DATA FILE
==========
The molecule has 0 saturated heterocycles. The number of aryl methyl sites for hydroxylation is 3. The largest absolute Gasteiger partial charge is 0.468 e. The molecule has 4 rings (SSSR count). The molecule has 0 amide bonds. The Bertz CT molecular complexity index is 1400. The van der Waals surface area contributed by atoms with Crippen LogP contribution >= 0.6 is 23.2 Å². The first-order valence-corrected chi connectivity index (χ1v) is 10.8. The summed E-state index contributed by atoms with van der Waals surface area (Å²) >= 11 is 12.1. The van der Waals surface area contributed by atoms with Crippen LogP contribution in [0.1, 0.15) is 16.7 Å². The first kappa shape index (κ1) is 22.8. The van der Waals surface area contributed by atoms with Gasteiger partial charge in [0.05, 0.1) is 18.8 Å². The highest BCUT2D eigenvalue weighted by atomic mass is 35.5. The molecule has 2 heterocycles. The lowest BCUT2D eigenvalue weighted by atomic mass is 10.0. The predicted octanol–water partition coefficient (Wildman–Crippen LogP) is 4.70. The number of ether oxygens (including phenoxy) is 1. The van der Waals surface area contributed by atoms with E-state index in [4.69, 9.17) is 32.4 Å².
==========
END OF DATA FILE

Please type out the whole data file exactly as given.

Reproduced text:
The molecule has 0 saturated heterocycles. The number of aryl methyl sites for hydroxylation is 3. The largest absolute Gasteiger partial charge is 0.468 e. The molecule has 4 rings (SSSR count). The molecule has 0 amide bonds. The Bertz CT molecular complexity index is 1400. The van der Waals surface area contributed by atoms with Crippen LogP contribution >= 0.6 is 23.2 Å². The first-order valence-corrected chi connectivity index (χ1v) is 10.8. The summed E-state index contributed by atoms with van der Waals surface area (Å²) >= 11 is 12.1. The van der Waals surface area contributed by atoms with Crippen LogP contribution in [0.1, 0.15) is 16.7 Å². The first kappa shape index (κ1) is 22.8. The van der Waals surface area contributed by atoms with Gasteiger partial charge in [0.05, 0.1) is 18.8 Å². The highest BCUT2D eigenvalue weighted by atomic mass is 35.5. The molecule has 2 heterocycles. The lowest BCUT2D eigenvalue weighted by atomic mass is 10.0. The predicted octanol–water partition coefficient (Wildman–Crippen LogP) is 4.70. The number of ether oxygens (including phenoxy) is 1. The van der Waals surface area contributed by atoms with E-state index in [4.69, 9.17) is 32.4 Å².